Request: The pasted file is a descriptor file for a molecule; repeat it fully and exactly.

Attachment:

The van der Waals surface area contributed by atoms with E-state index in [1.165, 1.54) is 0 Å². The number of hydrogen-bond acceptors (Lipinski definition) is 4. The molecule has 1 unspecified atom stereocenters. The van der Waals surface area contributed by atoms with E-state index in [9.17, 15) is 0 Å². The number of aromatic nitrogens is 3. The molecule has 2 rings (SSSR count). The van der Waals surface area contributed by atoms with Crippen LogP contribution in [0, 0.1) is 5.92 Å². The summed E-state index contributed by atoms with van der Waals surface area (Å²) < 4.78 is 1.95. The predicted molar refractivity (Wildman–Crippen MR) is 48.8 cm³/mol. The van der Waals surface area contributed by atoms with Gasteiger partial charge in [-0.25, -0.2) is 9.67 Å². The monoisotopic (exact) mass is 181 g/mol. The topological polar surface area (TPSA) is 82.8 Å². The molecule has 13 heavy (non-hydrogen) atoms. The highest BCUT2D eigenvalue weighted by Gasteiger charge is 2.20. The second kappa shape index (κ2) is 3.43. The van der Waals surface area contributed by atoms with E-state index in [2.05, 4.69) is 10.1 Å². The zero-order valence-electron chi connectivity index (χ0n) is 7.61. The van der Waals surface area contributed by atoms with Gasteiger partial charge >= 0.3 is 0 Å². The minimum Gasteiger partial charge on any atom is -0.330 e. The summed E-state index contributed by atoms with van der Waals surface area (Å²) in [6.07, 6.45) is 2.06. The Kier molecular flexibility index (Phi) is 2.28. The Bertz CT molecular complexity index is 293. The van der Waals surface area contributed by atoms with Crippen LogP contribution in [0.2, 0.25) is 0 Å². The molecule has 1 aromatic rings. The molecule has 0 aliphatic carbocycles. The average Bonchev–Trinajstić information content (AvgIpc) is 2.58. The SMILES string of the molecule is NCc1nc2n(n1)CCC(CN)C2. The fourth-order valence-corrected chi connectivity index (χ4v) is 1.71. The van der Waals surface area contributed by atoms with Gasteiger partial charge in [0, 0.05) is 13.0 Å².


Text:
The van der Waals surface area contributed by atoms with E-state index in [1.165, 1.54) is 0 Å². The number of hydrogen-bond acceptors (Lipinski definition) is 4. The molecule has 1 unspecified atom stereocenters. The van der Waals surface area contributed by atoms with E-state index in [9.17, 15) is 0 Å². The number of aromatic nitrogens is 3. The molecule has 2 rings (SSSR count). The van der Waals surface area contributed by atoms with Crippen LogP contribution in [0, 0.1) is 5.92 Å². The summed E-state index contributed by atoms with van der Waals surface area (Å²) < 4.78 is 1.95. The predicted molar refractivity (Wildman–Crippen MR) is 48.8 cm³/mol. The van der Waals surface area contributed by atoms with Gasteiger partial charge in [-0.25, -0.2) is 9.67 Å². The monoisotopic (exact) mass is 181 g/mol. The topological polar surface area (TPSA) is 82.8 Å². The molecule has 13 heavy (non-hydrogen) atoms. The highest BCUT2D eigenvalue weighted by Gasteiger charge is 2.20. The second kappa shape index (κ2) is 3.43. The van der Waals surface area contributed by atoms with E-state index in [2.05, 4.69) is 10.1 Å². The zero-order valence-electron chi connectivity index (χ0n) is 7.61. The van der Waals surface area contributed by atoms with Gasteiger partial charge >= 0.3 is 0 Å². The minimum Gasteiger partial charge on any atom is -0.330 e. The summed E-state index contributed by atoms with van der Waals surface area (Å²) in [6.07, 6.45) is 2.06. The Kier molecular flexibility index (Phi) is 2.28. The Bertz CT molecular complexity index is 293. The van der Waals surface area contributed by atoms with Crippen LogP contribution in [0.2, 0.25) is 0 Å². The molecule has 1 aromatic rings. The molecule has 0 aliphatic carbocycles. The average Bonchev–Trinajstić information content (AvgIpc) is 2.58. The SMILES string of the molecule is NCc1nc2n(n1)CCC(CN)C2. The fourth-order valence-corrected chi connectivity index (χ4v) is 1.71. The van der Waals surface area contributed by atoms with Gasteiger partial charge in [0, 0.05) is 13.0 Å².